Japan, US agree: Marines to leave Okinawa

The United States and Japan are renegotiating the terms of a controversial 2006 agreement, and plan to move thousands of US Marines from Okinawa, the BBC reported.

The 2006 agreement aimed to remove 8,000 Marines from Okinawa on the condition that the air base was relocated on the island. However, the deployment of troops was delayed based on this part of the plan.

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“We are committed to reducing the burden on Okinawa,” Foreign Minister Koichiro Gemba said, Bloomberg BusinessWeek reported. “This marks a major step forward in deepening the Japan-U.S. alliance.”

But the US and Japan have agreed to separate these two parts of the plan and allow US Marines to relocate to Guam by 2014, The New York Times reported. Both governments said they were willing to make “adjustments” to the six-year-old plan, created to reduce the US military’s presence on Okinawa, the Wall Street Journal reported. Specific troop numbers and details haven’t been released yet, but President Barack Obama will send about 4,500 Marines to Guam as a part of a plan which will cost as much as $21.1 million to expand the military’s presence on the island, Bloomberg BusinessWeek reported.

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Although plans to build a new base have been set aside during deployment, both the US and Japan insist the plans will remain alive. The original base will remain in use for now until a new one is built, which will most likely not be anytime soon.

The proposed base is considered to be widely unpopular in Okinawa, as many residents believe the current base should be closed and moved overseas or to another part of Japan, the WSJ reported. Residents claim the base only increases crime and pollution on their island.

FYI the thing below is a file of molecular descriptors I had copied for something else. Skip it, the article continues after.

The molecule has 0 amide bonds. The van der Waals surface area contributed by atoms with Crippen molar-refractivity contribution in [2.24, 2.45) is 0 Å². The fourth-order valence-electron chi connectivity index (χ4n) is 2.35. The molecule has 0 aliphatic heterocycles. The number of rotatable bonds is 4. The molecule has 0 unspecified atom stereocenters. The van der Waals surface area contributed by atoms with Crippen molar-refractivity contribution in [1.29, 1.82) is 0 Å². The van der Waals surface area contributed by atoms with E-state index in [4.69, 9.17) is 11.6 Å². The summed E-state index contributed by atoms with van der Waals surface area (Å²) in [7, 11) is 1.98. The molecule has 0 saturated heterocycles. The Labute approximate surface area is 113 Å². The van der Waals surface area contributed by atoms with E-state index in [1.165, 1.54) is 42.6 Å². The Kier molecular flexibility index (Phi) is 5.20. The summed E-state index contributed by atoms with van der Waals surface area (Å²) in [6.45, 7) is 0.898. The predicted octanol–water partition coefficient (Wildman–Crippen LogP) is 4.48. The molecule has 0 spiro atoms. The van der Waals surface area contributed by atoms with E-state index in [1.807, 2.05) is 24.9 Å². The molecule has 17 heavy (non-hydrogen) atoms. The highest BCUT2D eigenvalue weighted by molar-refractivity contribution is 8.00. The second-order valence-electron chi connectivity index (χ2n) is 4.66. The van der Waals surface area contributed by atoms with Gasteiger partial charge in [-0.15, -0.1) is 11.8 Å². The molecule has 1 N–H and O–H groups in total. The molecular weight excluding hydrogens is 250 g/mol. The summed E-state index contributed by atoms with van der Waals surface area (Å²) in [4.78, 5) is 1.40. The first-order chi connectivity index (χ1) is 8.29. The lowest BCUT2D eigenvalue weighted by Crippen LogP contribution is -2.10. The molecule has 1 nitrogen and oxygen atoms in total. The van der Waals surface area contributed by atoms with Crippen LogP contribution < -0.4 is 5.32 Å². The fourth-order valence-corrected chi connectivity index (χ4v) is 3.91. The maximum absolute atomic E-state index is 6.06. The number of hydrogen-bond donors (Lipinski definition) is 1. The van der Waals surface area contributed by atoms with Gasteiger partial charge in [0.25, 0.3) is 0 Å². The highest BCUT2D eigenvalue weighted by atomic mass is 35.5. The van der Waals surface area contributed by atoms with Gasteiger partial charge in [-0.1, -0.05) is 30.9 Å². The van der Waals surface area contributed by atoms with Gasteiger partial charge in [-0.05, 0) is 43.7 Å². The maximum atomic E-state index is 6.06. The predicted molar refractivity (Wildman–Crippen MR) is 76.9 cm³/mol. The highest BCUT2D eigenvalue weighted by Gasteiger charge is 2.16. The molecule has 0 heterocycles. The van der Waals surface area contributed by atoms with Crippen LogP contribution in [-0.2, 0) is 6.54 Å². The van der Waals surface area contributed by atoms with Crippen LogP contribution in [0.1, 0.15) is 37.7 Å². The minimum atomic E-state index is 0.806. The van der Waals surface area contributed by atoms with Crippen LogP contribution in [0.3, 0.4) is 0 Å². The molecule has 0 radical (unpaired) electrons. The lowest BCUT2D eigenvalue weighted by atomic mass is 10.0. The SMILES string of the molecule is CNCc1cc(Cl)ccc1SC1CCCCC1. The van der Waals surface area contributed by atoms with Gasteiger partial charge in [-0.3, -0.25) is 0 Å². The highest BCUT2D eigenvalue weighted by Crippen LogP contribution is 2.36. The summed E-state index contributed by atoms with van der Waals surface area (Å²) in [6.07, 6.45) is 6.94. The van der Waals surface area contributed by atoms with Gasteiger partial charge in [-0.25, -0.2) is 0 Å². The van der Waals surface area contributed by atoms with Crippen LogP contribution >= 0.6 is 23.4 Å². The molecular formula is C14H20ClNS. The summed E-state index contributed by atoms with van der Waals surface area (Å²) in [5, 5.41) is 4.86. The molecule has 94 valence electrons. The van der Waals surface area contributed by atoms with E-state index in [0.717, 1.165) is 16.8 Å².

The issue led to the 2010 resignation of Prime Minister Yukio Hatoyama, after he folded under US pressure and confirmed the deal, Bloomberg BusinessWeek reported.

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In a statement e-mailed to the news media, US Sen Jim Webb, a Democrat of Virginia, said today's announcement recognized that prior plans to move US bases in Asia had to be revised to continue to protect both the US and Japan. Assessments of US national security interests in the region by both the US Marine Corps and an independent body commissioned by the US Defense Department were required before more defense spending could be authorized by Congress, Webb said.

"Today’s announcement represents another acknowledgment by the governments of the United States and Japan that [a 2006 plan for changing the US defense posture] must be adjusted to preserve the vital strength of our alliance and the stability of the region," Webb said in the statement.


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